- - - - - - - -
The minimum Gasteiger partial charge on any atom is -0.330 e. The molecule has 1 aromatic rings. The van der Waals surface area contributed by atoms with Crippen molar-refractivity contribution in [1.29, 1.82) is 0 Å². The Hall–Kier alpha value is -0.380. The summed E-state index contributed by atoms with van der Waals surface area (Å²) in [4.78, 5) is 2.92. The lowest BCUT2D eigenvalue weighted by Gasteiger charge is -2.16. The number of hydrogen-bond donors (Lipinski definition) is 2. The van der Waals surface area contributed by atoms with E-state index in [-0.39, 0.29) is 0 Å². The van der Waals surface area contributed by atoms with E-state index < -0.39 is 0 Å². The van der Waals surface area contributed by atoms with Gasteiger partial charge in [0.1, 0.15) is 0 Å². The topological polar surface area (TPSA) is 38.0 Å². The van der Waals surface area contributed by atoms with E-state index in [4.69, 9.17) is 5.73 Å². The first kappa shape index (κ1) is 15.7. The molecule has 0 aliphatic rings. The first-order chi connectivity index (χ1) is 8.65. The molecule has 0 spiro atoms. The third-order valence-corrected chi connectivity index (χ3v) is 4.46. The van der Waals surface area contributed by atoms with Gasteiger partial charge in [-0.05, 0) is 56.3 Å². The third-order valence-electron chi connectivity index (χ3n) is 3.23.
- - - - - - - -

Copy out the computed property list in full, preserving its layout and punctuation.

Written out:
The minimum Gasteiger partial charge on any atom is -0.330 e. The molecule has 1 aromatic rings. The van der Waals surface area contributed by atoms with Crippen molar-refractivity contribution in [1.29, 1.82) is 0 Å². The Hall–Kier alpha value is -0.380. The summed E-state index contributed by atoms with van der Waals surface area (Å²) in [4.78, 5) is 2.92. The lowest BCUT2D eigenvalue weighted by Gasteiger charge is -2.16. The number of hydrogen-bond donors (Lipinski definition) is 2. The van der Waals surface area contributed by atoms with E-state index in [-0.39, 0.29) is 0 Å². The van der Waals surface area contributed by atoms with E-state index < -0.39 is 0 Å². The van der Waals surface area contributed by atoms with Gasteiger partial charge in [0.1, 0.15) is 0 Å². The topological polar surface area (TPSA) is 38.0 Å². The van der Waals surface area contributed by atoms with E-state index in [4.69, 9.17) is 5.73 Å². The first kappa shape index (κ1) is 15.7. The molecule has 0 aliphatic rings. The first-order chi connectivity index (χ1) is 8.65. The molecule has 0 spiro atoms. The third-order valence-corrected chi connectivity index (χ3v) is 4.46. The van der Waals surface area contributed by atoms with Gasteiger partial charge in [-0.05, 0) is 56.3 Å². The third-order valence-electron chi connectivity index (χ3n) is 3.23.